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Clinton calls on Gaddafi to step down

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Hillary Clinton, the US secretary of state has said Muammar Gaddaf should resign instead of issuing threats after the Libyan leader threatened on to attack European "homes, offices and families" unless Nato stopped bombing his country.

"Gaddafi should put the well-being and the interests of his own people first and he should step down from power," Clinton said in Madrid on Saturday.

"The NATO-led mission is on track. The pressure on Gaddafi is mounting and the rebels have been gaining strength and momentum. We need to see this through and we are in complete agreement that we will."

NATO said on Saturday that it was increasing the number of air strikes on western Libya, an area largely under Gaddafi's control.

'Catastrophe'

In a telephone address through loudspeakers to thousands of supporters gathered in Tripoli's Green Square, on Friday, Gaddafi warned the NATO-led alliance to stop its war support or face "catastrophe".

In the speech, 100 days after NATO first entered the country, Gaddafi gave multiple warnings to foreign forces that have been militarily supporting anti-regime rebels for months.

"We advise you to retreat before you face a catastrophe... If we decide to, we are able to move to Europe like locusts, like bees," Gaddafi said as a crowd of supporters waved green flags and posters of the leader.

Addressing the West, Gaddafi warned that Libyans could take revenge on Europe for its support of rebel forces.

"We can decide to treat you [Europe] in a similar way," adding, "if we decide, we can also move it [the war] to Europe, to target your homes, offices, families, which would become legitimate military targets, like you have targeted our homes."

"I advise you to ground your planes... and to hold discussions with the Libyan people," Gaddafi said, denouncing an arrest warrant against him issued on Monday by the International Criminal Court [ICC].

French weapons

In his speech, the embattled Libyan leader addressed the thronging crowd of supporters, giving them specific direction surrounding a French weapon drop earlier in the week.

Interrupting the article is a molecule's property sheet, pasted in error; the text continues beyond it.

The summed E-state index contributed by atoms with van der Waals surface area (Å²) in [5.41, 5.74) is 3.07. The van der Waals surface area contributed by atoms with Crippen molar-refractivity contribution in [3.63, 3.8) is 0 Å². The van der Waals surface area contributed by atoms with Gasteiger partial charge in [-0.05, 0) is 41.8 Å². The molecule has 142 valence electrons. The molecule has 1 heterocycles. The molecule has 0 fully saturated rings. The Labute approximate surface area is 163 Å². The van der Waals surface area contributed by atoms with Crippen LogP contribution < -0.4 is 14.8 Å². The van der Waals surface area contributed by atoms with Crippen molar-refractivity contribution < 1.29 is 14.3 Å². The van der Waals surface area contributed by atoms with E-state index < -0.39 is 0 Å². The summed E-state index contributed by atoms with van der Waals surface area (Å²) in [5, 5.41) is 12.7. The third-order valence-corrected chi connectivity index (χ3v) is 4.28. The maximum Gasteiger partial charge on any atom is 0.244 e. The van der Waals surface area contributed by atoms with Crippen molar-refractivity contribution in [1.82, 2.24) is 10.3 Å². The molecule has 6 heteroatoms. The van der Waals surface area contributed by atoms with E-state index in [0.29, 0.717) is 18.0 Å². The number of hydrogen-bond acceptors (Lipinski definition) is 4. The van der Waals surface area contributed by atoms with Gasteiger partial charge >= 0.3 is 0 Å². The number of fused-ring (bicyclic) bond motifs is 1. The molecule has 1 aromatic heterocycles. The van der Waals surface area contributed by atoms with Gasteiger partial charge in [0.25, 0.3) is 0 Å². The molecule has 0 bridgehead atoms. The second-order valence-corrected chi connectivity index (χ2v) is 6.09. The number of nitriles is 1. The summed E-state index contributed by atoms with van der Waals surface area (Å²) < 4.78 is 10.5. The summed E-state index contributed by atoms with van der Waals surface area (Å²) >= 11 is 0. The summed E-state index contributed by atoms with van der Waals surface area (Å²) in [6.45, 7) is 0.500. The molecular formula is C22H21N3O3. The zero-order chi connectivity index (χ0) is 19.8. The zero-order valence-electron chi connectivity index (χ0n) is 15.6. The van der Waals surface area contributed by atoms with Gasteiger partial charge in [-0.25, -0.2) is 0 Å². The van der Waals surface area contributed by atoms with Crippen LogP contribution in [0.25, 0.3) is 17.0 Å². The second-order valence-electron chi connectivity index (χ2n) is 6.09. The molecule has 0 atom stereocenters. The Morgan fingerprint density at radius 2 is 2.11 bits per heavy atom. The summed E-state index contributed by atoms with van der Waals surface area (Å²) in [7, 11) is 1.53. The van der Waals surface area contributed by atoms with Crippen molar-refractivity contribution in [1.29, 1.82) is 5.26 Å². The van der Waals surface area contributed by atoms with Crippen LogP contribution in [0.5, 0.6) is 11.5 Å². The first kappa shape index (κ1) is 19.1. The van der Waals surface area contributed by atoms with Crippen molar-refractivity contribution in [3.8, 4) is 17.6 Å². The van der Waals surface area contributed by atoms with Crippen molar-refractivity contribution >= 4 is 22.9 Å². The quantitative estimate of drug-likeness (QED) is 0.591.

"March on the jebel [Nafusa] and seize the weapons that the French have supplied [to rebel forces]. If later you want to pardon them [the rebels], that's up to you."

Alain Juppe, the French foreign minister, said in Vienna on Friday that this week's arms drop was meant only to defend peaceful civilians from Gaddafi's forces and thus fell in line with existing UN resolutions on the conflict.

"Civilians had been attacked by Gaddafi's forces and were in an extremely vulnerable situation and that is why medicine, food and also weapons of self-defence were parachuted," Juppe said, speaking on France Inter radio.

Friday's was one of the largest pro-government rallies in recent weeks, coming just days after the International Criminal Court issued arrest warrants for Gaddafi and two others.

Rebel retreat

On Friday, anti-government forces who had advanced to within 80km of Gaddafi's stronghold in the capital were forced to retreat after coming under a barrage of rocket fire from government forces.

A rebel advance five days before to the outskirts of the small town of Bir al-Ghanam had raised the possibility of a breakthrough in the four-month old conflict that has become the bloodiest of the "Arab Spring" uprisings.

Rebel fighters who had been on the outskirts of the small town of Bir al-Ghanam and preparing for an attack were forced to pull back under fire from Russian-made Grad rockets, said a Reuters photographer in Bir-Ayyad, 30km to the south.

He said the rocket barrage was now reaching as far back as Bir-Ayyad, a road junction in the foothills of the Western Mountain range southwest of Tripoli from where the rebels had launched their advance last week.

The reversal underlines the resilience of Gaddafi's forces, who have withstood 15 weeks of bombardment by NATO missiles and warplanes, and attempts by rebels on three fronts to break through their lines.

The Libyan conflict has sent ripples far beyond the North African country of six million people.

The fighting has halted Libyan oil exports, helping push up world crude prices to about $111 a barrel.

AU's stance on ICC warrant

Meanwhile, the African Union [AU] on Friday said it will not execute an International Criminal Court [ICC] arrest warrant issued for the Libyan leader.

"The African Union's stance on the arrest warrant hardly comes as surprise," Yvonne Ndege, Al Jazeera's correspondent in Malabo said.

"This clearly sets African nations on a further collision course with the ICC."

African leaders at the AU summit in Equatorial Guinea said the warrant issued last week "seriously complicates" efforts to find a peaceful solution to the Libyan conflict.

The warrant "seriously complicates the efforts aimed at finding a negotiated political settlement to the crisis in Libya, which will also address, in a mutually reinforcing way, issues related to impunity and reconciliation," it said.

An assembly of the summit decided that "AU member states shall not  cooperate in the execution of the arrest warrant," according to a text of the  decisions.


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